Ted and Lulu Hackett are vaudeville's The Hacketts, a fairly successful song-and-dance team. They bring their son Ted Jr. up in the business and he soon eclipses them. When the son is ... See full summary »
Mr. Schmidt's costume store is bankrupt because he spends his time on Rube Goldberg-style inventions; the creditors send a young manager who falls for Schmidt's niece Louise, but she'll ... See full summary »
The stooges join the "Women Haters" club and vow to have nothing to do with the fair sex. Larry marries a girl anyway and attempts to hide the fact from Moe and Curly as they take a train ... See full summary »
Bob is a struggling artist who paints for his own amusement. Julie is a rich society girl. When they meet, it is cute and they are soon married. Living in a small apartment with the ... See full summary »
Ted and Lulu Hackett are vaudeville's The Hacketts, a fairly successful song-and-dance team. They bring their son Ted Jr. up in the business and he soon eclipses them. When the son is offered a starring role on Broadway, he arranges for his parents to join him in the show, but Ted Sr. is embarrassed to learn that he and Lulu are there purely in order to keep their son happy. They return to vaudeville, only to find that their duet act has gone stale with time. Meanwhile, Ted Jr. has married and had a son, but he has also fallen victim to drink. Tragedy strikes the Hackett family, and only the march of time will tell whether Ted III will repeat the failings of his father and grandfather. Written by
Jim Beaver <email@example.com>
There are basically two tales of interest behind this unremarkable maudlin melodrama about three generations of vaudevillians, the second of which succumbs to drink and the third of which succumbs to sloth as well.
The first tale is why this film was made in the first place. In late 1930 MGM producer Harry Rapf was making a sequel to the Hollywood Revue of 1929. Unfortunately, musicals went out of fashion before the movie was finished and MGM had to shelve the project. Thus MGM was saddled with some very expensive musical footage and no movie. This film was an attempt to try to fit a story around some of that footage and recoup some of the losses. That is why you'll find long and often elaborate production numbers that don't really fit the plot placed awkwardly at points along the movie.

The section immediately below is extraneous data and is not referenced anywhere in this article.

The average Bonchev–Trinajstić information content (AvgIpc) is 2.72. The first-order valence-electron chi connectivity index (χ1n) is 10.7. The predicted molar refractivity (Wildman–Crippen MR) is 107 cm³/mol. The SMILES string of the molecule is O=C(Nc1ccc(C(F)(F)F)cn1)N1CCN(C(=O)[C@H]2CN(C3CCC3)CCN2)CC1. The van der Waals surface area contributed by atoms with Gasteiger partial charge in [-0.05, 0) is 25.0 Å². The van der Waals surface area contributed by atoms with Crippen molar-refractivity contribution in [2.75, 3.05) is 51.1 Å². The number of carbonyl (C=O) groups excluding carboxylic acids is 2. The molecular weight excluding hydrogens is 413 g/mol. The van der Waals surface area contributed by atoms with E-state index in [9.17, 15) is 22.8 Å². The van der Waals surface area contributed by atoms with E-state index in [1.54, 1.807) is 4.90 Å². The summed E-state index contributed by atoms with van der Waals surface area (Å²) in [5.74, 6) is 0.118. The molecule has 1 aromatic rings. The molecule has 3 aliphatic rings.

The second tale of interest is how this movie was considered by Buster Keaton to be "the final insult" hurled at him by MGM after they unceremoniously fired him this same year - 1933. He thought that the story of the third generation of Hacketts - Ted Hackett III - looked just a little too autobiographical to be a coincidence. Ted the 3rd is the member of a famed vaudeville family who gets recruited to go into motion pictures. Once he gets to Hollywood he begins to drink heavily - a vice that his father also had - and his drinking causes him to be late to the movie set if he even bothers to show up at all. Buster was furious about this movie, and nobody could convince him his own problems with MGM were not at the foundation of the plot and that it was simply an attempt to salvage "The March of Time" alias The Hollywood Revue of 1930.
Take these points of interest away from the film and there really is not much to see here other than Morgan and Brady's excellent performance as the senior generation of Hacketts who see "the march of time" from the height of vaudeville's popularity through the arrival of talking pictures which renders their profession obsolete.
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